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Principles of Dance II and Technique – Ballet II , Jazz II, Modern/Contemporary II, Tap II and World Dance II Discovery Follows Principles of Dance I and Technique Level I

TEKS StrandExpectations
Foundations – Perception:
The student develops an awareness of the body's movement using sensory information while dancing.
Principles of Dance II builds on the basic technical facility and kinesthetic body awareness attained in Principles of Dance I. Principles of Dance II may choose to narrow the study to 2-3 genres per year. The class reinforces and refines students' development of body awareness, technical facility, spatial expressiveness, and personal creativity through one or multiple genres.
Creative Expression – Artistic Process:
The student develops knowledge and skills of dance elements, choreographic processes and forms in a variety of dance genres and styles.
Tempo, dance sequence patterns, and transitions are important areas of experimentation Students create and choreograph simple dances according to teacher guidelines (which may be determined by concepts such as style inversion and retrogression) and study abstraction by improvising phrases.
Creative Expression – Performance:
The student develops knowledge and execution of technical dance skills and a variety of dance genres and styles through performing.
Principles of Dance II focuses on the physical conditioning of the dancer, emphasizing the importance of agility (which enables precise arm and leg extensions), strength, and endurance. Students practice maintaining focus, energy, and dynamics over the course of a performance. They work individually, in pairs, and in small ensembles, developing timing and rhythmic acuity. Stage placements used in the studio allow students to address the issue of audience perspective. Their skills, movements, and sequences are more complex, and their sequences are longer, memorized, and executed with greater technical skill and emotional expression.
Historical/Cultural Heritage:
The student demonstrates an understanding of cultural, historical, and artistic diversity.
Principles of Dance II explores the development of different dance styles and the cultural and historical environments in which they exist. Students learn to identify and describe dances according to stylistic characteristics and to locate them within their cultural contexts while choreographing short phrases to show their understanding of various historical periods and social contexts. They examine the roles of dance in media such as film, video, and musical theatre. They study theoretical approaches to dance and learn to make connections among the history, theory, and practice of dance through the use of technology.
Critical Evaluation and Response:
The student makes informed personal judgements about dance and the meaning and role of dance in society
Assessment centers on observation and discussion of student work. Journals, portfolios, individual research, and notes on vocational opportunities may be part of the review of student progress and discussion of their goals. Students identify particularly challenging areas of their training and devise ways to strengthen their performance in these areas. Dance students focus on learning self-assessment skills and seek peer evaluation to foster awareness and communication of their ideas and work. Portfolios including media such as videos, journals, and written evaluations may be compiled to aid in assessing progress. Attending community dance performances assists students in establishing personal performance goals and in developing criteria for evaluating dance performances. Vocational and avocational opportunities for dancers may be taken into account when formulating curricula and student assessment criteria.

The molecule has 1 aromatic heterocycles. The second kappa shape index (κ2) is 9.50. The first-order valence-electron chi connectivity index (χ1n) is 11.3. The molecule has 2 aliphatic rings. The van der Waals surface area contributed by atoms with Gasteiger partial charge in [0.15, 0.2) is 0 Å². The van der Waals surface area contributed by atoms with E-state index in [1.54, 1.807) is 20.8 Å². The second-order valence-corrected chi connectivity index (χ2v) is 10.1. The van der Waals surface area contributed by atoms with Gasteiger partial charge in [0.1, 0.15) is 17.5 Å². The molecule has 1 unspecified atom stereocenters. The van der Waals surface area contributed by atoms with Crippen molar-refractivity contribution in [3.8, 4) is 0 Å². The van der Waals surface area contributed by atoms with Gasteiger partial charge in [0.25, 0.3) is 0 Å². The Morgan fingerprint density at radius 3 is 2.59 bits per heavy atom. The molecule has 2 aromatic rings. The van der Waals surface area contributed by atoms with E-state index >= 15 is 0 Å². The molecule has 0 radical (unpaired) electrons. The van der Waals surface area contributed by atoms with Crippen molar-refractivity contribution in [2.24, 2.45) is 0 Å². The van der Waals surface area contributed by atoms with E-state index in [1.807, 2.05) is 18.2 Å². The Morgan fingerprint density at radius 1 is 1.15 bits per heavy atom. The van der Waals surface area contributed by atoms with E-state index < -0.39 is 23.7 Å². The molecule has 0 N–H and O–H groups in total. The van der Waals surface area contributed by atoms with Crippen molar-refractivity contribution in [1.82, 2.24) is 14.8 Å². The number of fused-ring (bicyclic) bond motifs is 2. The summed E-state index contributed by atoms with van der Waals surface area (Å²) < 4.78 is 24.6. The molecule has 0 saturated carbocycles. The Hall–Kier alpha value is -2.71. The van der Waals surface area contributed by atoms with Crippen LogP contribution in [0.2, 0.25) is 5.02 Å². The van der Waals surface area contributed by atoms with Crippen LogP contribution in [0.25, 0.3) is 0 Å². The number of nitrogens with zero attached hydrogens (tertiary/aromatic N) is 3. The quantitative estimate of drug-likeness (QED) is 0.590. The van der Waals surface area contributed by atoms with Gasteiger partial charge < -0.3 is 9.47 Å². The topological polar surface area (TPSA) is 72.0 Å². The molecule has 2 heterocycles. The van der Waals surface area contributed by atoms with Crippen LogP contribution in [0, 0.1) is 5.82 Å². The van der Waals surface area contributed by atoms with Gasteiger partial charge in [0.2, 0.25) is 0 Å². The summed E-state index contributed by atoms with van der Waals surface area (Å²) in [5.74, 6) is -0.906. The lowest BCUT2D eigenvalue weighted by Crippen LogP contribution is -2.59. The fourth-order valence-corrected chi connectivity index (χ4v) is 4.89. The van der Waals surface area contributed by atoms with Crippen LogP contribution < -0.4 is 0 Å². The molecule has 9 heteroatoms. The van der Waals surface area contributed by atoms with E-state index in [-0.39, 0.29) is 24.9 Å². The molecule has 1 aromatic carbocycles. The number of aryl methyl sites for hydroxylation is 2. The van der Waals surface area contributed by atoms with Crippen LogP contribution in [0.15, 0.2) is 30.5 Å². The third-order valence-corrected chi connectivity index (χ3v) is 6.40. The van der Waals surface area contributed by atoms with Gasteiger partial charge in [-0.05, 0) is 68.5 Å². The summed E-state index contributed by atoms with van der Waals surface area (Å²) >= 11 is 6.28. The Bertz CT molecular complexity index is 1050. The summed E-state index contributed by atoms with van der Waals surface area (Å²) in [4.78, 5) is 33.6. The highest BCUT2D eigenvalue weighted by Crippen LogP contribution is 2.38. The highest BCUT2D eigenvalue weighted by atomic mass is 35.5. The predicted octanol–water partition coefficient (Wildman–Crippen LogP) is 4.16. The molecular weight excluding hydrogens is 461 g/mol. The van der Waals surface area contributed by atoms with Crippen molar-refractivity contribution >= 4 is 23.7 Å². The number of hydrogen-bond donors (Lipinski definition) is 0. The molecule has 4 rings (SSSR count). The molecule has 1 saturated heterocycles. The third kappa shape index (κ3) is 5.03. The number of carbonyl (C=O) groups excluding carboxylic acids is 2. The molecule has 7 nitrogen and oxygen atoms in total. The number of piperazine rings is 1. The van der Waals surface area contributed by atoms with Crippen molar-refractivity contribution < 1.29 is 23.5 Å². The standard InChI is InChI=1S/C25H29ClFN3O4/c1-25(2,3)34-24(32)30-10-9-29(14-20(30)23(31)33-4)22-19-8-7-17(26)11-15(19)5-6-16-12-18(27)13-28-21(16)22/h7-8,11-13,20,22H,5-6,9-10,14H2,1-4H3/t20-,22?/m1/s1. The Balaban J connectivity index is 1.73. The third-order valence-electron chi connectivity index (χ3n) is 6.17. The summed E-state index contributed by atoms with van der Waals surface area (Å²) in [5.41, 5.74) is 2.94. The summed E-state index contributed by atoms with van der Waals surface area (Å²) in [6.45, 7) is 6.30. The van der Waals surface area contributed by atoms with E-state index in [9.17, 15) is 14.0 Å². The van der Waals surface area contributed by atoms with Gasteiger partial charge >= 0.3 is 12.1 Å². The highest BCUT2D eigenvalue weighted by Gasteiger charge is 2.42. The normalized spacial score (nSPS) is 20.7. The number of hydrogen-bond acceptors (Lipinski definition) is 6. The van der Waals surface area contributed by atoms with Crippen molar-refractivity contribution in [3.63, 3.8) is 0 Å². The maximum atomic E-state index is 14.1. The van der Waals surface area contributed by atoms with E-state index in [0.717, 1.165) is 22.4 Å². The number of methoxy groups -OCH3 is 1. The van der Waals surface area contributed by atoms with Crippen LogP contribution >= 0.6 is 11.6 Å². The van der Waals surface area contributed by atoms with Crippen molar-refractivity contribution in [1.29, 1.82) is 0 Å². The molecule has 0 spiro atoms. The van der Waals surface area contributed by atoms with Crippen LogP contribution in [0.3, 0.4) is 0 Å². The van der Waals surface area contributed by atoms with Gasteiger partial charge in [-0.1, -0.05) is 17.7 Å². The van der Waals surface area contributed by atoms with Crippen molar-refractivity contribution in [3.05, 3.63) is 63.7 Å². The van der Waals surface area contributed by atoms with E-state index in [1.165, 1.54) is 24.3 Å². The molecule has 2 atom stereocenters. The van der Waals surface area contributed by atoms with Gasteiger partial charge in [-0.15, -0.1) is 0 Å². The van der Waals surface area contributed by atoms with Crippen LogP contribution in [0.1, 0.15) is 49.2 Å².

Example

Students in Michael Romano's Principles of Dance II class spend much of the first semester researching in depth the dance style they have chosen for intensive study. For example, Leah Turner, who is studying modern dance, studies the development of modern dance and how it was influenced by different cultures and other genres of dance.

Leah cites key contributions of dancers and choreographers to the evolution of modern dance. Additionally she includes in her study significant performances of the last five years.

Her final presentation to the class uses a multimedia format to illustrate her predictions of future developments in modern dance based on contemporary trends and historical development. She provides strong rationales for each of her predictions.

Mr. Romano and Leah's classmates critique her presentation based on criteria they generated as a class for an effective multimedia presentation of content knowledge and understanding.

Differentiation Strategies for Students with Special Needs
 
©Copyright 2015, Center for Educator Development in Fine Arts (CEDFA). This chart is developed by the Center for Educator Development in Fine Arts (CEDFA) as a resource for Texas teachers. All rights reserved.
Center for Educator Development in Fine Arts (CEDFA)
9233 Partridge Circle
Austin, TX 78758
Phone: 512-491-8087
©Copyright 2015; Center for Educator Development in Fine Arts all rights reserved.